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If you try to go to the Polestar site from France, you end up with a message indicating: “Access to the Polestar site is not accessible to the French public due to territorial restrictions on the use of French trademarks n ° 016898173 and n°01689532”. The only way is to go through a VPN or a proxy with an IP outside France. But, the sale is also prohibited because the Polestar logo has been judged as a counterfeit of that of Citroën.
It is not the current Citroën logo which is copied, but the old one, that of 1959 to 1966, with the very straight and angular chevrons. This logo remained on the grilles until 2004. It is true that by rotating one of the chevrons, you get the polestar of Polestar. In short, do not circulate, there is nothing for sale in France for the Geely brand. Finally, they could sell Polestar in France provided they change the logo just for us.
Except that the Citroën brand and logos are registered in Europe (and worldwide). Citroën therefore seized the Tribunal de l’entreprise Francophone de Bruxelles to launch an action against Polestar to prohibit it from using its logo throughout Europe. We should know more in September when the case will be examined.
If the request is successful, Polestar will have to change its logo for Europe (at least), or stop selling its cars. But let’s not put the cart before the horse. Indeed, Citroën has already twice been dismissed from a similar request submitted to the European Union Office for Intellectual Property (EUIOP). Citroën has already brought the case to the court of the European Union, which must render its judgment later.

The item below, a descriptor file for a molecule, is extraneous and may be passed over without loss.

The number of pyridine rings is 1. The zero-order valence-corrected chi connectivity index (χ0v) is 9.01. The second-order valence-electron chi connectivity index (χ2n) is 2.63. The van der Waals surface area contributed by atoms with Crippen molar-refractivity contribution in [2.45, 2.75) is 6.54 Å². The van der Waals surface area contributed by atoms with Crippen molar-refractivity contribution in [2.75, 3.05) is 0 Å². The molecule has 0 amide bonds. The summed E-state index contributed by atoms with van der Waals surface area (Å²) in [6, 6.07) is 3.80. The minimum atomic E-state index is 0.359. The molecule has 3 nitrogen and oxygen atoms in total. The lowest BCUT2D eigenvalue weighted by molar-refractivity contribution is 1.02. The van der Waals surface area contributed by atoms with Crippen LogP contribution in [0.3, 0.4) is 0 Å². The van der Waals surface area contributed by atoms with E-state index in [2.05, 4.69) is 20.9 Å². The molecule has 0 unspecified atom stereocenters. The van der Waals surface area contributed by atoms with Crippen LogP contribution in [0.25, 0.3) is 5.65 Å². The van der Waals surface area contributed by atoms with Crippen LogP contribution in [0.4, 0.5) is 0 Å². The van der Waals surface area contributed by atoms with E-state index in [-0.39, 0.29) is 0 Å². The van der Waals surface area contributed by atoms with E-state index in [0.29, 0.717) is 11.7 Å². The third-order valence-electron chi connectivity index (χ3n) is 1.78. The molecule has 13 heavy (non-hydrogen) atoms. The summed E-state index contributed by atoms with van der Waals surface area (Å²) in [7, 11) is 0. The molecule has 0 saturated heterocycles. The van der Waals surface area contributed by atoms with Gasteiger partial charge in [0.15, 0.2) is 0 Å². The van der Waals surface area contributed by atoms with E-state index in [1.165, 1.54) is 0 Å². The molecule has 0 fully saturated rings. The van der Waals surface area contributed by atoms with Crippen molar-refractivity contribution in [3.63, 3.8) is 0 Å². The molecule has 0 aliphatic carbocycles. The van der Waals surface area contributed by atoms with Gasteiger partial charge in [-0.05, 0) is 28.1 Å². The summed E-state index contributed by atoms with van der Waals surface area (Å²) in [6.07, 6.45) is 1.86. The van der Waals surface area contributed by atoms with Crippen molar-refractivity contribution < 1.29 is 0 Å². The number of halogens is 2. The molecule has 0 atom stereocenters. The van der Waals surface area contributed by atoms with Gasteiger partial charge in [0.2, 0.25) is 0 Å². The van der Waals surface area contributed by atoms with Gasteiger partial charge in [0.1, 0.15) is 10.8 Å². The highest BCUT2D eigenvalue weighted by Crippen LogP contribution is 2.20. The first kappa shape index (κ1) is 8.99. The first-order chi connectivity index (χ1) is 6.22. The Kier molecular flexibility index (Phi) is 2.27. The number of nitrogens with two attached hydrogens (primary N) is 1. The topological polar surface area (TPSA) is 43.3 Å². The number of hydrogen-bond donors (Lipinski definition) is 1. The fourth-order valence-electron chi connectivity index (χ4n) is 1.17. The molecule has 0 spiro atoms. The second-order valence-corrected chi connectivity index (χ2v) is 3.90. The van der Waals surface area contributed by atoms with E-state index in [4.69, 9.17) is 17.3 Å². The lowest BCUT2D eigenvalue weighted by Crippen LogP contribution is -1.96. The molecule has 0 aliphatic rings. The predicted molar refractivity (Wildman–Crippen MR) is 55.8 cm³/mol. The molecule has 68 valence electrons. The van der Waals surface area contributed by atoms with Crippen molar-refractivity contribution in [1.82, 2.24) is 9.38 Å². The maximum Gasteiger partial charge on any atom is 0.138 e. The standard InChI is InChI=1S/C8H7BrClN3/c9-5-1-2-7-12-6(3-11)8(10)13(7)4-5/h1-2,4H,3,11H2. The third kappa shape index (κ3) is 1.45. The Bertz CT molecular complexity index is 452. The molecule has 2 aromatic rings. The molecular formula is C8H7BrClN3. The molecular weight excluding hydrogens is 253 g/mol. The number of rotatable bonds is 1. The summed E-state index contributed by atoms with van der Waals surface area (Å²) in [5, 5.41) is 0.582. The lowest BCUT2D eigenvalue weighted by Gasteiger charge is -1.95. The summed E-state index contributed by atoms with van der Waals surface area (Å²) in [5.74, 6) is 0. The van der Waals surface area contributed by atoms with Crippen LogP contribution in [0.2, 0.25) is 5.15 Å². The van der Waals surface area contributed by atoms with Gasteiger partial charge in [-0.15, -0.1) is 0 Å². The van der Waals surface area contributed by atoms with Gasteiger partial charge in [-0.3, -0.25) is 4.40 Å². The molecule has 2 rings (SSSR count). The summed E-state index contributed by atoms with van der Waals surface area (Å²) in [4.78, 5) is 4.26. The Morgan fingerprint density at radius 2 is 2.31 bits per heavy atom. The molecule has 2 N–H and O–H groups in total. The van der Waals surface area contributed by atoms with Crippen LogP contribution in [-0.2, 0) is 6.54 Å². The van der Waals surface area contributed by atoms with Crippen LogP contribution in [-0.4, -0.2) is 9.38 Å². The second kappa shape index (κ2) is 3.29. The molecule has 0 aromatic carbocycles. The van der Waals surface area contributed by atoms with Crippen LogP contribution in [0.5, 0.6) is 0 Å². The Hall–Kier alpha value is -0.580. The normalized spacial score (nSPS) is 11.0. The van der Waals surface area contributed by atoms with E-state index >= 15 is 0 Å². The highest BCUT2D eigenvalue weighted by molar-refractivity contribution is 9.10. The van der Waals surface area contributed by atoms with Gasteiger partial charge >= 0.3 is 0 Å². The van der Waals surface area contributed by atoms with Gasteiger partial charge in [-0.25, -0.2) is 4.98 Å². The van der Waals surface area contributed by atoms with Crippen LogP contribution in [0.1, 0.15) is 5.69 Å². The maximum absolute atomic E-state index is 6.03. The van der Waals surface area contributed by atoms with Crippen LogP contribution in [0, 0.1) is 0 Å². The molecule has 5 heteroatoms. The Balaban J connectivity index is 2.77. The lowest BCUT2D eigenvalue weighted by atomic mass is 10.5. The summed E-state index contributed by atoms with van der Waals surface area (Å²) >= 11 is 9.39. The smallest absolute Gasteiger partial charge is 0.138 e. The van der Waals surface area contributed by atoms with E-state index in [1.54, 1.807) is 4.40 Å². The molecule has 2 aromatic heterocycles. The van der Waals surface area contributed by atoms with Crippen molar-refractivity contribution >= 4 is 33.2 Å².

Neither Citroën nor Polestar obviously want to find an arrangement. The French court is for the moment the only one to have sentenced Polestar to €150,000 in damages towards Citroën and the official ban on selling cars with this logo. Nothing theoretically prevents individuals from registering a Polestar in France as long as they buy it in Europe.
Our opinion, by leblogauto.com
In a sense, intellectual property is absolutely worth protecting. In automotive matters, the “copies” of style, silhouette, or even name are legion. Especially between one continent and another. But, unless I’m mistaken, it’s the first time in contemporary automotive history that a dispute over a logo has gone this far. This dates from 2017 and has led to the ban in France for the moment.
On the other hand, Polestar is a few hundred vehicles sold per month in Europe. Nothing in theory to worry Citroën.
For a logo story deemed too close and counterfeiting that of Citroën, Polestar, a brand of Chinese Geely, cannot sell its electric vehicles in France. Now, Citroën is aiming for a ban across Europe via a complaint to Brussels.